Saturday, March 10, 2012

Calling all Math Geeks and Dessert Freaks




March 14 is looming, and all you math and dessert freaks know what that means. Pi day is almost upon us.

For the unenlightened, let me fill you in: Pi Day is basically an excuse for nerds and non-nerds alike to gather together to eat an irrational amount of pie (the math folks get it). It turns out that there are several occasions each year for celebrating pi day, and another totally separate annual pie holiday. Really. Google it. Do we need a refresher on why pi is such a cool number?

But when to observe? For simplicity’s sake, we like to start with the first three, and most significant, numbers in pi. This would equate to the date 3.14, or March 14. Since 2009, this date officially has been recognized by the US as Pi Day. But the great thing about Pi Day is that it potentially can be celebrated in every season of the year. Before you have a chance to recover from the first pie binge, there’s another Pi Day coming up right behind it. And so on.

For example, we once had a Pi Day party on European Pi Day (officially known in this country as Pi Approximation Day), which is July 22. You see, 22/7ths, being the closest fraction to pi, would be represented as 22.7 in a European-style date/month format (vs. the USA format, where 7.22 means zilch in pi terms). June 28 is double pi day (3.14 x 2 = 6.28). If you choose to celebrate this one, you’ll have to consume at least two pies. And of course, there is the 314th day of the year, which would be November 9 this year, due to the Leap Year.

Are you with me so far? (I know, it took me a while too. English majors are like that.)

National Pie Day, on the other hand, is a totally separate event (one we haven’t celebrated yet, but I’m not ruling it out). Held on January 23 every year, National Pie Day was created by the American Pie Council simply to celebrate the existence of pie. Celebrating Pie Day on a date that has no relation to mathematics feels a little forced to me. But if you’re game, I am sure the American Pie Council would appreciate the support. Please just do me a favor and add the e.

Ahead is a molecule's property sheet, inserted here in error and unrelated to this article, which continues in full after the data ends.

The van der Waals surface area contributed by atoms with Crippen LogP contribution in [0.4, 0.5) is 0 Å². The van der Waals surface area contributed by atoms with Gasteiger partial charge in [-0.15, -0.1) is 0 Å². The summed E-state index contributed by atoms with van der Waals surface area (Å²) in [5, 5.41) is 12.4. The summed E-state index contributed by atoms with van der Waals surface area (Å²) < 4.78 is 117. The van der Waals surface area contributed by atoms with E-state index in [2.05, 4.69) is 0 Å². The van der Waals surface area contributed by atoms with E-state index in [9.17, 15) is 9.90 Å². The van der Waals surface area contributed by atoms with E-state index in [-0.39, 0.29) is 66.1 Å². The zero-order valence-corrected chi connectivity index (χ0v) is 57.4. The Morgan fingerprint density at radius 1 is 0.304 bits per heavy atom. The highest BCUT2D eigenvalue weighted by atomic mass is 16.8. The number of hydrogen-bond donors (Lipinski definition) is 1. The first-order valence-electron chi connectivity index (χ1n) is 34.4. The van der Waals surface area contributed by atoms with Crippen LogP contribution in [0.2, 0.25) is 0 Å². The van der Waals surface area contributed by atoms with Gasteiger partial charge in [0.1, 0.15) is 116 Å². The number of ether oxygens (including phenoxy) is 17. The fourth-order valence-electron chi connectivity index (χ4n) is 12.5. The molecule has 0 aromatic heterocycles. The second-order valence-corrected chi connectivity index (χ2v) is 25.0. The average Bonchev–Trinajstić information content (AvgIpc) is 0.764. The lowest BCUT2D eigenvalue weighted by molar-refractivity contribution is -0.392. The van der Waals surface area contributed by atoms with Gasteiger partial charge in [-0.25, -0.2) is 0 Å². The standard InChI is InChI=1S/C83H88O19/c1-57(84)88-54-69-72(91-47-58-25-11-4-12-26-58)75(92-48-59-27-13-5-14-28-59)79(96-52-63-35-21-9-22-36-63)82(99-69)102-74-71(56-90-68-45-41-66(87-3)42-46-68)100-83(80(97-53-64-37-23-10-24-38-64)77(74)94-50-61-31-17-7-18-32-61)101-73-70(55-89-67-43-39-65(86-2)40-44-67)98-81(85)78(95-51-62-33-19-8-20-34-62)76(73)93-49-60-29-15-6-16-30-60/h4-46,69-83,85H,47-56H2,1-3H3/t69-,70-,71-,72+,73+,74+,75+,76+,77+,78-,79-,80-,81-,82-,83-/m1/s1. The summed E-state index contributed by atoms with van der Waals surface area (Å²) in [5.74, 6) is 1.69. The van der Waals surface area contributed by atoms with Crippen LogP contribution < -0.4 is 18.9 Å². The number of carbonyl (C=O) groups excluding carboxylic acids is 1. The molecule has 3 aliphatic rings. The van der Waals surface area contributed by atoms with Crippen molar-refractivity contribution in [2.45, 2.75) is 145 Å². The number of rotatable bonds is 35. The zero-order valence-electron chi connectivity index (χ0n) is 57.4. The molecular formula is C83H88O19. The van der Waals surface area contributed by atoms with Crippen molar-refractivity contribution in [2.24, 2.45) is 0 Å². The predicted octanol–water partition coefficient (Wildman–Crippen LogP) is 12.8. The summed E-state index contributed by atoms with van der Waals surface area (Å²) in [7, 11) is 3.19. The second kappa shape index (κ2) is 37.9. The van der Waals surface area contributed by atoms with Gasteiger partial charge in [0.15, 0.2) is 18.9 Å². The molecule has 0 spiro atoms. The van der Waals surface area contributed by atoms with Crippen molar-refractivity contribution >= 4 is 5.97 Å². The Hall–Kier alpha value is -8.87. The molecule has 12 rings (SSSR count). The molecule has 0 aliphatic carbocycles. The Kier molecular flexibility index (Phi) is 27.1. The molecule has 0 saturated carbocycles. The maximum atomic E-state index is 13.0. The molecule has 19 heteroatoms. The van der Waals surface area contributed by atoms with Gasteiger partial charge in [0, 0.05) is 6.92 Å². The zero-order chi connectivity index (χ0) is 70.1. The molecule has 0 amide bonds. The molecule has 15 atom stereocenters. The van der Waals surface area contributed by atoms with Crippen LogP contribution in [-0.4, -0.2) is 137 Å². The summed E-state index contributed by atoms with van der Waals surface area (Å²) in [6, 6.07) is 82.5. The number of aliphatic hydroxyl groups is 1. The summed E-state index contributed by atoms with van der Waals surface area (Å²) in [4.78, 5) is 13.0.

Pi Day offerings from 2011

So what does all this mean for us foodies? It means that in some form or another, we must bake pie. And bake it soon.

Our family has been lazy the past few years. We had let all our traditional Pi Day party date(s) slide by, preferring instead to keep our pie-eating a family affair. But we continue to document it:

This year we are re-committed: the Pi Day party is making a comeback. Despite our pint-sized house, we've invited most of our neighbors within a 314-mile radius to join us for an all-day pie open house extravaganza. And now there are heated negotiations fermenting among the family about how many and which kinds of pies to provide. Format is an issue to consider, too -- closed vs. open, round vs. square, deep dish vs. thin, hand-held vs. 9- or 10-inch round, and the coolest iteration I've ever heard -- the pie jar option. There’s also the very delicate balance of savory to sweet pies to think about. Oh, the possibilities are endless!